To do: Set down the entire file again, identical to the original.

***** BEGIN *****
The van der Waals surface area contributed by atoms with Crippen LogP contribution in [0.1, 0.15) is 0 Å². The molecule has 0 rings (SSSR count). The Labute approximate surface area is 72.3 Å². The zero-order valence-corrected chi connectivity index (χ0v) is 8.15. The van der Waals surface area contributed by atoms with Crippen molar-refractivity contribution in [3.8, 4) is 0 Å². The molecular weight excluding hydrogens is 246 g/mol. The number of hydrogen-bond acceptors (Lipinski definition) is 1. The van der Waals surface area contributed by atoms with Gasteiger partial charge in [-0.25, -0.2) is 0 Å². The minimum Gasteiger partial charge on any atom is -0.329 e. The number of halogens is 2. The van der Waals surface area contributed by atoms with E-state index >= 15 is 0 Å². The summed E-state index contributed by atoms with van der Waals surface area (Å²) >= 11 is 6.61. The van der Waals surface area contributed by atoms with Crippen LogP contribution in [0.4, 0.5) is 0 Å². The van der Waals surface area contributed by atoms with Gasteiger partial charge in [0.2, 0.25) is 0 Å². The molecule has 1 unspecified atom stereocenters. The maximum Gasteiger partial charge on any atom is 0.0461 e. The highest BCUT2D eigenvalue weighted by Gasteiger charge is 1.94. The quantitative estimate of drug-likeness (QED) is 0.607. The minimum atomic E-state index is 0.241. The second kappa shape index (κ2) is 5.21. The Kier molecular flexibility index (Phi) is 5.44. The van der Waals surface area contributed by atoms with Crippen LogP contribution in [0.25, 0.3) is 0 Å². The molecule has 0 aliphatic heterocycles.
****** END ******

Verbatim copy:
The van der Waals surface area contributed by atoms with Crippen LogP contribution in [0.1, 0.15) is 0 Å². The molecule has 0 rings (SSSR count). The Labute approximate surface area is 72.3 Å². The zero-order valence-corrected chi connectivity index (χ0v) is 8.15. The van der Waals surface area contributed by atoms with Crippen molar-refractivity contribution in [3.8, 4) is 0 Å². The molecular weight excluding hydrogens is 246 g/mol. The number of hydrogen-bond acceptors (Lipinski definition) is 1. The van der Waals surface area contributed by atoms with Gasteiger partial charge in [-0.25, -0.2) is 0 Å². The minimum Gasteiger partial charge on any atom is -0.329 e. The number of halogens is 2. The van der Waals surface area contributed by atoms with E-state index >= 15 is 0 Å². The summed E-state index contributed by atoms with van der Waals surface area (Å²) >= 11 is 6.61. The van der Waals surface area contributed by atoms with Crippen LogP contribution in [0.4, 0.5) is 0 Å². The van der Waals surface area contributed by atoms with Gasteiger partial charge in [0.2, 0.25) is 0 Å². The molecule has 1 unspecified atom stereocenters. The maximum Gasteiger partial charge on any atom is 0.0461 e. The highest BCUT2D eigenvalue weighted by Gasteiger charge is 1.94. The quantitative estimate of drug-likeness (QED) is 0.607. The minimum atomic E-state index is 0.241. The second kappa shape index (κ2) is 5.21. The Kier molecular flexibility index (Phi) is 5.44. The van der Waals surface area contributed by atoms with Crippen LogP contribution in [0.25, 0.3) is 0 Å². The molecule has 0 aliphatic heterocycles.